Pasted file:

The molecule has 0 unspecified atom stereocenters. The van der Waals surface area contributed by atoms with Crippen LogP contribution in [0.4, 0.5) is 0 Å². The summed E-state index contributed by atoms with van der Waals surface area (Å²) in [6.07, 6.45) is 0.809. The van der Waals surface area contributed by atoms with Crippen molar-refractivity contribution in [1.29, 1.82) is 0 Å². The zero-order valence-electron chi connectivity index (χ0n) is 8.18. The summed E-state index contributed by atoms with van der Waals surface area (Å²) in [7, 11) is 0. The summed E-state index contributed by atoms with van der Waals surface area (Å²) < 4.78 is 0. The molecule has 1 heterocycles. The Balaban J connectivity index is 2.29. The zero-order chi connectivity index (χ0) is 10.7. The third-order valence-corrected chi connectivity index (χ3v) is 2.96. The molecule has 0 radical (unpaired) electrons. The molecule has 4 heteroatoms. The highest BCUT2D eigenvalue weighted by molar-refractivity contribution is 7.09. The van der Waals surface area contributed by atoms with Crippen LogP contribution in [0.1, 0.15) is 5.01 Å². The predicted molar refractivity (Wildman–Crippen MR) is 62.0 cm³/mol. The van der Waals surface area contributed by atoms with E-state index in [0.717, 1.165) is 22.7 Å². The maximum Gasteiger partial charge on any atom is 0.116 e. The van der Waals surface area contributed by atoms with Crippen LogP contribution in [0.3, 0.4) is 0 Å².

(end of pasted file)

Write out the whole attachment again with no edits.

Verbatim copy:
The molecule has 0 unspecified atom stereocenters. The van der Waals surface area contributed by atoms with Crippen LogP contribution in [0.4, 0.5) is 0 Å². The summed E-state index contributed by atoms with van der Waals surface area (Å²) in [6.07, 6.45) is 0.809. The van der Waals surface area contributed by atoms with Crippen molar-refractivity contribution in [1.29, 1.82) is 0 Å². The zero-order valence-electron chi connectivity index (χ0n) is 8.18. The summed E-state index contributed by atoms with van der Waals surface area (Å²) in [7, 11) is 0. The summed E-state index contributed by atoms with van der Waals surface area (Å²) < 4.78 is 0. The molecule has 1 heterocycles. The Balaban J connectivity index is 2.29. The zero-order chi connectivity index (χ0) is 10.7. The third-order valence-corrected chi connectivity index (χ3v) is 2.96. The molecule has 0 radical (unpaired) electrons. The molecule has 4 heteroatoms. The highest BCUT2D eigenvalue weighted by molar-refractivity contribution is 7.09. The van der Waals surface area contributed by atoms with Crippen LogP contribution in [0.1, 0.15) is 5.01 Å². The predicted molar refractivity (Wildman–Crippen MR) is 62.0 cm³/mol. The van der Waals surface area contributed by atoms with E-state index in [0.717, 1.165) is 22.7 Å². The maximum Gasteiger partial charge on any atom is 0.116 e. The van der Waals surface area contributed by atoms with Crippen LogP contribution in [0.3, 0.4) is 0 Å².